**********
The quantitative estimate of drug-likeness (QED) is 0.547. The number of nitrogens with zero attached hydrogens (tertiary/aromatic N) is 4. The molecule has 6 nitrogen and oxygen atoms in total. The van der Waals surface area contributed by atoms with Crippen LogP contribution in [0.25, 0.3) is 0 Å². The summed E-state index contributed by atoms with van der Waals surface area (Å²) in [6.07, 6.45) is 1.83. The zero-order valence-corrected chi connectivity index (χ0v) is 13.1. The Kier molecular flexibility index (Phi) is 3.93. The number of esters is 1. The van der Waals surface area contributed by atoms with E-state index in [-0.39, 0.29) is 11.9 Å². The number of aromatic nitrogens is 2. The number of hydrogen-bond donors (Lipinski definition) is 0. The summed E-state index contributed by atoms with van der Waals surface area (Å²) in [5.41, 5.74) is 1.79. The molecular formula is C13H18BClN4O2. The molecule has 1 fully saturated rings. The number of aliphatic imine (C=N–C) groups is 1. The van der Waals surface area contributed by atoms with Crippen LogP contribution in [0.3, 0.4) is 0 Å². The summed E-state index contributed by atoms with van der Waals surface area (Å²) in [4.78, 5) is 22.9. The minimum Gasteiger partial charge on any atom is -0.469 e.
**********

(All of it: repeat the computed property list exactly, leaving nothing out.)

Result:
The quantitative estimate of drug-likeness (QED) is 0.547. The number of nitrogens with zero attached hydrogens (tertiary/aromatic N) is 4. The molecule has 6 nitrogen and oxygen atoms in total. The van der Waals surface area contributed by atoms with Crippen LogP contribution in [0.25, 0.3) is 0 Å². The summed E-state index contributed by atoms with van der Waals surface area (Å²) in [6.07, 6.45) is 1.83. The zero-order valence-corrected chi connectivity index (χ0v) is 13.1. The Kier molecular flexibility index (Phi) is 3.93. The number of esters is 1. The van der Waals surface area contributed by atoms with E-state index in [-0.39, 0.29) is 11.9 Å². The number of aromatic nitrogens is 2. The number of hydrogen-bond donors (Lipinski definition) is 0. The summed E-state index contributed by atoms with van der Waals surface area (Å²) in [5.41, 5.74) is 1.79. The molecular formula is C13H18BClN4O2. The molecule has 1 fully saturated rings. The number of aliphatic imine (C=N–C) groups is 1. The van der Waals surface area contributed by atoms with Crippen LogP contribution in [0.3, 0.4) is 0 Å². The summed E-state index contributed by atoms with van der Waals surface area (Å²) in [4.78, 5) is 22.9. The minimum Gasteiger partial charge on any atom is -0.469 e.